I exchanged lots of ideas with Robin Bean, its editor, and still have his letters. He was very bitter about the way the magazine folded leaving them all unpaid. I did some reviews for him, and started a video column for that new sensation: the emergence of VHS and how it revolutionised our film-viewing. Now one could own and collect films, as we spent the ‘80s scouring “Radio Times” for movies to record, as one’s collection of video-cassettes grew, and then pre-recorded movies to buy !

1965 pop movies issue
Bean tried to keep the magazine going, but did not succeed (he died in 1992, aged 53, of asthma and bronchitis, according to "Variety", whose obituary said: "After studying at the London School of Economics, Bean joined the magazine in 1961 and edited it from 1968 to 1980, attracting notoriety with his sexually explicit picture spreads. He later launched the monthly clone, “Films,” which ran until 1985, and “Movie Scene” (1985-86). He subsequently worked as a free-lance assistant to director Michael Winner, a neighbour"), The magazine was revived and had a new look, for a few years, under the editorship of well-known film writers and critics Allen Eyles and then John Russell Taylor. I still bought a lot of issues, but it was not the same. Belows right: the revamped 1980s style.
Nice to see the old “Films & Filming” issues command a market on eBay, where I have now purchased all those 1950s issues from before my time, so I have the complete run from Oct 54 to Dec 1959 and into the '60s and '70s. 
All magazines have their great era and "F&F" was great in the '50s and '60s, and up to about the mid-'70s (1974 being particularly good). But looking at a 1960 issue and a 1980 one the decline is sadly evident. It was certainly an achievement to have kept the magazine going during those great decades for movies charting the changing movie scene. They are still very readable and collectable. I trust my posts on it help keep the memory of the magazine alive.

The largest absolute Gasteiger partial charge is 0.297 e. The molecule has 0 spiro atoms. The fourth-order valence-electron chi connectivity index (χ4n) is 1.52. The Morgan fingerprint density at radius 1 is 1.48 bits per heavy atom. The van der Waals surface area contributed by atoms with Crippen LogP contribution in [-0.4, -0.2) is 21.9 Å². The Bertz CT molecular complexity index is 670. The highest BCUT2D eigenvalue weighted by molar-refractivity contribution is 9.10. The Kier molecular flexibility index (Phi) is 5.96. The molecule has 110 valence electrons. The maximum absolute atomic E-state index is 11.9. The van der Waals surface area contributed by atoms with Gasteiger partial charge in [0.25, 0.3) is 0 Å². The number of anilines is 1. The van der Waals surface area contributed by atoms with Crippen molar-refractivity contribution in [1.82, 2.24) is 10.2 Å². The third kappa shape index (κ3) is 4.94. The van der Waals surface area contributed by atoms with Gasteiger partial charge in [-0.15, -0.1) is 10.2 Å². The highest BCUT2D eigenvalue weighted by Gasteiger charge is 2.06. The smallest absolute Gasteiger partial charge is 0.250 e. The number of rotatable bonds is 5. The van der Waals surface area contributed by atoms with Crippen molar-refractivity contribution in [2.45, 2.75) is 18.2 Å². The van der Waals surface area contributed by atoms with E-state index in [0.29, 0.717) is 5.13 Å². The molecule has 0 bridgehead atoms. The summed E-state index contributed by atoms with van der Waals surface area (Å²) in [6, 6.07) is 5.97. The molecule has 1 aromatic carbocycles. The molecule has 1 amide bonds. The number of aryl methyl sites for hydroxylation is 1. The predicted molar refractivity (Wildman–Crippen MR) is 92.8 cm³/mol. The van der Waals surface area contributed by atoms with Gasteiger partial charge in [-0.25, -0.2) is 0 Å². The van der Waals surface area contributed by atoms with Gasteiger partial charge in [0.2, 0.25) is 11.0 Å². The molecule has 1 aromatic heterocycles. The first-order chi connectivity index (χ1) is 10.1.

As I said here back in 2010: it introduced so many of us to the potential of cinema as just more than mere entertainment - it covered the best of world cinema with interviews and features on and by all the leading players and directors. That 1961 Italian cinema issue is priceless now with its features by Antonioni, Visconti, Fellini, Pasolini etc. Interesting too seeing how the magazine changed from the staid '50s through the liberated '60s (when being the zeitgeist that it was, it became THE magazine for gay cineastes) to the mature '70s. I could spend hours going through those bound copies...

There are several histories of "Films and Filming" including at this link: 
and a shorter,witty feature in Number Two of the gay (or queer as they call it) magazine LITTLE JOE in 2011 by Justin Bengry, whom I corresponded with about the magazine and my memories of it, which he incorporated in his feature. 
Below: the magazine's 30th anniversary tribute, an issue from each year from October 1954 to October 1984. (click images to enlarge...)